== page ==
Is Spain finally going to be for rent?

Now, the Popular Party (PP) government of Prime Minister Mariano Rajoy is planning to bring more flexibility to the rental market with a set of measures that make it easier for landlords to get their properties back and for tenants to terminate their lease.

For instance, once the reforms are enacted, owners may demand that a tenant leave the property at any time regardless of the duration of the lease, while tenants will be able to walk out with just one month’s notice. Until now, contracts were for five years by default, and a further three if neither party said anything to the contrary. The executive wants to bring these periods down to three years and one year, respectively.

Here is more, mostly covering the reasons why Spain has overinvested in home ownership.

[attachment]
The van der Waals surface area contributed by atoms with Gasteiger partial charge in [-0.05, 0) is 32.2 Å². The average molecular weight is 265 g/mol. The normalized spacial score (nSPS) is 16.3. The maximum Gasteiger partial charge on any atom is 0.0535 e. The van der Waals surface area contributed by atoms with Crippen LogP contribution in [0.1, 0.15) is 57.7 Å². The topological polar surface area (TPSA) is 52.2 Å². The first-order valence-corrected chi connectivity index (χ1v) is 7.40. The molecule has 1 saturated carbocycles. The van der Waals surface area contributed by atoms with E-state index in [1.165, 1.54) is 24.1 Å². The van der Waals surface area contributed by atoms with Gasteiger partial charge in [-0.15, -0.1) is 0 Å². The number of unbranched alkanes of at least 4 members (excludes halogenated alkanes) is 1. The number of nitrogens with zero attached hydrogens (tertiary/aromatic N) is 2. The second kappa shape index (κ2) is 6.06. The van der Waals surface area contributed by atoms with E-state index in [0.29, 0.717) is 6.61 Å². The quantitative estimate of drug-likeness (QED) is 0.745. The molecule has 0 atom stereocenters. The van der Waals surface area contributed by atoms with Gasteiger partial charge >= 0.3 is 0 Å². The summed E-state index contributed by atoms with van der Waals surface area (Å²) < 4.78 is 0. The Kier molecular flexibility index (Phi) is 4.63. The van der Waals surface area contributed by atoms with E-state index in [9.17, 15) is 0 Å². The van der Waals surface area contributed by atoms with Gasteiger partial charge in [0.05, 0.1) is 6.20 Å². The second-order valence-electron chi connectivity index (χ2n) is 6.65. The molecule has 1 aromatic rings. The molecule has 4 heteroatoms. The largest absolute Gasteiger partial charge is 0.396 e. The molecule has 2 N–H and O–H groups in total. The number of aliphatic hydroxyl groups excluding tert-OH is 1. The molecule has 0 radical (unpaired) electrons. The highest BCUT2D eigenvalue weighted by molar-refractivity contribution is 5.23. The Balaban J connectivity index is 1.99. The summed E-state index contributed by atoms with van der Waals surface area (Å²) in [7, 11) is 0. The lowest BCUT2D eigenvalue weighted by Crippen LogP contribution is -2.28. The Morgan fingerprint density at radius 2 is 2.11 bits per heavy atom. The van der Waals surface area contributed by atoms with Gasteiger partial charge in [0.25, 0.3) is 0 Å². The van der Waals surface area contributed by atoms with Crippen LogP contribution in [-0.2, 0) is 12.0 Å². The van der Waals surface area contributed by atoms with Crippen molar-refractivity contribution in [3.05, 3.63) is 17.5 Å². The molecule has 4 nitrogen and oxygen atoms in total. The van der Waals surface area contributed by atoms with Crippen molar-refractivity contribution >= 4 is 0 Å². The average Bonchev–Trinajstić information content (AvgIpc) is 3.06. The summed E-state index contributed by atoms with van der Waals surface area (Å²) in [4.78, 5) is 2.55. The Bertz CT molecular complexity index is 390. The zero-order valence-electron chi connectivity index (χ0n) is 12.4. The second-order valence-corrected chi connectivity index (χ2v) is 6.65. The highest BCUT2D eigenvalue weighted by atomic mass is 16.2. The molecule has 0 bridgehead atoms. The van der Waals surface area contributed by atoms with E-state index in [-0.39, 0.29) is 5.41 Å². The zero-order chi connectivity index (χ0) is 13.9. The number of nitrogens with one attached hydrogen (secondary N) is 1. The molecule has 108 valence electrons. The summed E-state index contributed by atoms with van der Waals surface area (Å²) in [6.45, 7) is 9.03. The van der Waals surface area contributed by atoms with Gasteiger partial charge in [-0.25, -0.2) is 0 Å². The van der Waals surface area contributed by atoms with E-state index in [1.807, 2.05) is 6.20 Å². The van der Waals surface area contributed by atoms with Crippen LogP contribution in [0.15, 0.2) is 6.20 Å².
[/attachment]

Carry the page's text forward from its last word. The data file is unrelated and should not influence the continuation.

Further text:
Comments

"owners may demand that a tenant leave the property at any time regardless of the duration of the lease": then in what sense is it a lease?

Quoting Wikipedia:

A tenancy at will is a lease which either the landlord or the tenant may terminate at any time by giving reasonable notice.

I recall in "Order Without Law" Robert Ellickson giving a defense of certain laws favoring tenants from being evicted as being economically efficient, but I never found that very plausible.

Comments for this post are closed